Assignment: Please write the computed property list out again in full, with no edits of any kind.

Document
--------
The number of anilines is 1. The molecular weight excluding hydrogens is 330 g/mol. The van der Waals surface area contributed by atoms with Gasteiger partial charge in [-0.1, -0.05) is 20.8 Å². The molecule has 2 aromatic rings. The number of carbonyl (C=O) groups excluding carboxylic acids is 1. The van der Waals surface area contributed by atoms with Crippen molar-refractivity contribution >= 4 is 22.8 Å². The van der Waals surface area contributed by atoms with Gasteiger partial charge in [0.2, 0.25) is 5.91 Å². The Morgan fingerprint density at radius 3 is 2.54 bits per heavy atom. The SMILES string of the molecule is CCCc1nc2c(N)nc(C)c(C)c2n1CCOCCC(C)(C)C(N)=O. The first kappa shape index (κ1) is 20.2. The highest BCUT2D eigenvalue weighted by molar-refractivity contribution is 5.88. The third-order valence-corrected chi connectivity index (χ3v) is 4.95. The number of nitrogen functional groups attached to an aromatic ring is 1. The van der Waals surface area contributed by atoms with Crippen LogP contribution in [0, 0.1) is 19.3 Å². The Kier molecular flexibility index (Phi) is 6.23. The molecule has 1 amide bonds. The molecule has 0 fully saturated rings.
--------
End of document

The number of anilines is 1. The molecular weight excluding hydrogens is 330 g/mol. The van der Waals surface area contributed by atoms with Gasteiger partial charge in [-0.1, -0.05) is 20.8 Å². The molecule has 2 aromatic rings. The number of carbonyl (C=O) groups excluding carboxylic acids is 1. The van der Waals surface area contributed by atoms with Crippen molar-refractivity contribution >= 4 is 22.8 Å². The van der Waals surface area contributed by atoms with Gasteiger partial charge in [0.2, 0.25) is 5.91 Å². The Morgan fingerprint density at radius 3 is 2.54 bits per heavy atom. The SMILES string of the molecule is CCCc1nc2c(N)nc(C)c(C)c2n1CCOCCC(C)(C)C(N)=O. The first kappa shape index (κ1) is 20.2. The highest BCUT2D eigenvalue weighted by molar-refractivity contribution is 5.88. The third-order valence-corrected chi connectivity index (χ3v) is 4.95. The number of nitrogen functional groups attached to an aromatic ring is 1. The van der Waals surface area contributed by atoms with Crippen LogP contribution in [0, 0.1) is 19.3 Å². The Kier molecular flexibility index (Phi) is 6.23. The molecule has 1 amide bonds. The molecule has 0 fully saturated rings.